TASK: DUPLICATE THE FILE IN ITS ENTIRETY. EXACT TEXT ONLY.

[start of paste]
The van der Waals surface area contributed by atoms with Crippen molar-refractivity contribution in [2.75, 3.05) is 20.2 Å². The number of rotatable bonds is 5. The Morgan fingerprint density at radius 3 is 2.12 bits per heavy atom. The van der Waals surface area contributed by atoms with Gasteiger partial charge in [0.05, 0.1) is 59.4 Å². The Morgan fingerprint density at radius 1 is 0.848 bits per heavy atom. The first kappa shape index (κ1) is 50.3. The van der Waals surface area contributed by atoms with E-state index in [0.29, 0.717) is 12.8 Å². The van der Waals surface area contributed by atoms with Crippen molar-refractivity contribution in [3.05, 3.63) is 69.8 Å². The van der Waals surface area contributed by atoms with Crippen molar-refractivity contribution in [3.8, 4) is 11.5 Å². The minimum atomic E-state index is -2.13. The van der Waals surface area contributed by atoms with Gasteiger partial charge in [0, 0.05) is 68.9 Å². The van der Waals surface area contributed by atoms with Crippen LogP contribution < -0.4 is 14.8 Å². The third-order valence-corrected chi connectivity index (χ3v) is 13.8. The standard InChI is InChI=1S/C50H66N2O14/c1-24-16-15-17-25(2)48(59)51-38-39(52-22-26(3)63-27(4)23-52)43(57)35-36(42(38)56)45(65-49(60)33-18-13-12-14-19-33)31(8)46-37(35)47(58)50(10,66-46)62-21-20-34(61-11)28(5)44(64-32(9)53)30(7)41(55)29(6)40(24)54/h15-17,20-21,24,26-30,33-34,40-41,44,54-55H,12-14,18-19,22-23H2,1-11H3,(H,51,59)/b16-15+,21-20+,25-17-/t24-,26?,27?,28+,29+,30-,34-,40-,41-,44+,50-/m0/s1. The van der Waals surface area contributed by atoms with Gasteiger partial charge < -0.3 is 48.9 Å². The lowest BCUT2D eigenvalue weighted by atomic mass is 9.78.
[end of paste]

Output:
The van der Waals surface area contributed by atoms with Crippen molar-refractivity contribution in [2.75, 3.05) is 20.2 Å². The number of rotatable bonds is 5. The Morgan fingerprint density at radius 3 is 2.12 bits per heavy atom. The van der Waals surface area contributed by atoms with Gasteiger partial charge in [0.05, 0.1) is 59.4 Å². The Morgan fingerprint density at radius 1 is 0.848 bits per heavy atom. The first kappa shape index (κ1) is 50.3. The van der Waals surface area contributed by atoms with E-state index in [0.29, 0.717) is 12.8 Å². The van der Waals surface area contributed by atoms with Crippen molar-refractivity contribution in [3.05, 3.63) is 69.8 Å². The van der Waals surface area contributed by atoms with Crippen molar-refractivity contribution in [3.8, 4) is 11.5 Å². The minimum atomic E-state index is -2.13. The van der Waals surface area contributed by atoms with Gasteiger partial charge in [0, 0.05) is 68.9 Å². The van der Waals surface area contributed by atoms with Crippen LogP contribution < -0.4 is 14.8 Å². The third-order valence-corrected chi connectivity index (χ3v) is 13.8. The standard InChI is InChI=1S/C50H66N2O14/c1-24-16-15-17-25(2)48(59)51-38-39(52-22-26(3)63-27(4)23-52)43(57)35-36(42(38)56)45(65-49(60)33-18-13-12-14-19-33)31(8)46-37(35)47(58)50(10,66-46)62-21-20-34(61-11)28(5)44(64-32(9)53)30(7)41(55)29(6)40(24)54/h15-17,20-21,24,26-30,33-34,40-41,44,54-55H,12-14,18-19,22-23H2,1-11H3,(H,51,59)/b16-15+,21-20+,25-17-/t24-,26?,27?,28+,29+,30-,34-,40-,41-,44+,50-/m0/s1. The van der Waals surface area contributed by atoms with Gasteiger partial charge < -0.3 is 48.9 Å². The lowest BCUT2D eigenvalue weighted by atomic mass is 9.78.